New regulations on the use of cheques issued by the Central Bank of Malta (CBM) introduce significant limitations on what is described as “a highly inefficient payment product which is prone to anti-money laundering (AML) issues while being weak with its assurances both for the payer and the beneficiary”.
With local authorities taking action to tighten up the country’s AML regime to get off the global Financial Action Task Force’ (FATF) grey list, the regulations are part of an effort to ensure payments are conducted in line with international anti-money laundering expectations, and continue to be safe and effective to their users.
The CBM said the main focus of the regulation is to ensure that the cheque becomes a non-transferable payment instrument from the payer to the beneficiary.
The regulation also curtails the use of post-dated cheques while mandating banks to withdraw their services for users who repeatedly issue cheques which cannot be honoured by their bank.
It also prohibits service providers from encashing cheques for amounts above €5,000, with these now expected to be credited to the account of the beneficiary.
Cheques also cannot be issued for amounts below €20.
Meanwhile, service providers must ensure that all information related to cheques is retained for at least five years.
Users who breach any of these regulations are subject to fines up to €200 for each contravention.
The CBM says that the regulation aligns with the growing trend, indicated by respondents of surveys in Malta, to increase the use of credit transfers and direct debits, together with debit and credit cards, at the expense of cheques’ usage.
Directive No. 19, which includes these regulations, will come into force on 1st January 2022, and is binding on financial and credit institutions in Malta.
The CBM noted that the directive has been issued with the full collaboration of the Malta Bankers’ Association, which considers this to be a positive development which will decrease the possibility of such instruments being used for money laundering purposes.
The association also believes that, through common regulatory provisions, this will instil certainty in the use of the products within the scope of the new directive for both users and service providers.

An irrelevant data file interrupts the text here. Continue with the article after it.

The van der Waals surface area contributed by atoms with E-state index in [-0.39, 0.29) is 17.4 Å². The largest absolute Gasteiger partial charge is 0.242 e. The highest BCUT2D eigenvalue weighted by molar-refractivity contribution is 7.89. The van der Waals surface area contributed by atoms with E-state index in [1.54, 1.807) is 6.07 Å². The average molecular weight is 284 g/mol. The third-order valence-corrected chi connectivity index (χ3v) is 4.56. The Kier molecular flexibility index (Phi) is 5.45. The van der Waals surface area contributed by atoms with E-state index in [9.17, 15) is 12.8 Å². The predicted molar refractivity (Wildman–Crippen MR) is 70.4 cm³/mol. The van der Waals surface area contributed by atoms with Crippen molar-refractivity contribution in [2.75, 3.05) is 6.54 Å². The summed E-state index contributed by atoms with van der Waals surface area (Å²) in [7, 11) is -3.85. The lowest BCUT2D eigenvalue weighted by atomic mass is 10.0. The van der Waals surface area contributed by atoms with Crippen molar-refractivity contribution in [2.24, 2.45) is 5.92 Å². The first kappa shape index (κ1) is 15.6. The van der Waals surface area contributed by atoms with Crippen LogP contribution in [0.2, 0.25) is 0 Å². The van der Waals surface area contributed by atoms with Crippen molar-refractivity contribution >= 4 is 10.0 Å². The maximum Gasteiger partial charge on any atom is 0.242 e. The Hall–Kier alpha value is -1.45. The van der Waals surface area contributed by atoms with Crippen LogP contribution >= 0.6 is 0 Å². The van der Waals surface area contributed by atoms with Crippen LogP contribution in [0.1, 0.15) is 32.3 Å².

The MBA said that the implementation of this directive would irrevocably change the nation’s payments landscape and ensure a further shift to more efficient modes of payment, in line with the objectives of the National Strategy for Electronic Payments of August 2018.
Hailing the “excellent cooperation during the consultation stages”, the association said its members commit to work closely with the bank to ensure an effective implementation.
The Central Bank has already engaged with various stakeholders, including service providers, to ensure that the transition to the new rules is effective, and noted that service providers have over the last two years proactively introduced a number of the measures in this directive.
A comprehensive communication campaign is being launched by the bank, the MBA and the MBA’s members in the coming months to ensure that the public becomes aware of its rights and obligations under the new rules.
The campaign will also be providing practical information on the implications of the new provisions while ensuring that service providers will promote the respective alternative means of payment methods available in time for users to prepare for the January 2022 deadline.
The CBM has set up a dedicated email – [email protected] ¬- for any queries.
Changes coming into force on 1st January 2022:
• Cheques will only be encashed or credited to the person named by the payer
• Cheques cannot be dated to a future date, and may be accepted in any case if presented before that future date
• Cheques over €5,000 can only be deposited into the beneficiary’s own account
• Cheques cannot be issued for amounts below €20
• Cheque facilities will be withdrawn if cheques are repeatedly issued that cannot be honoured.
• Service providers will ensure that all information related to cheques is retained for at least five years
• Users who breach the regulations are subject to fines up to €200 for each contravention.
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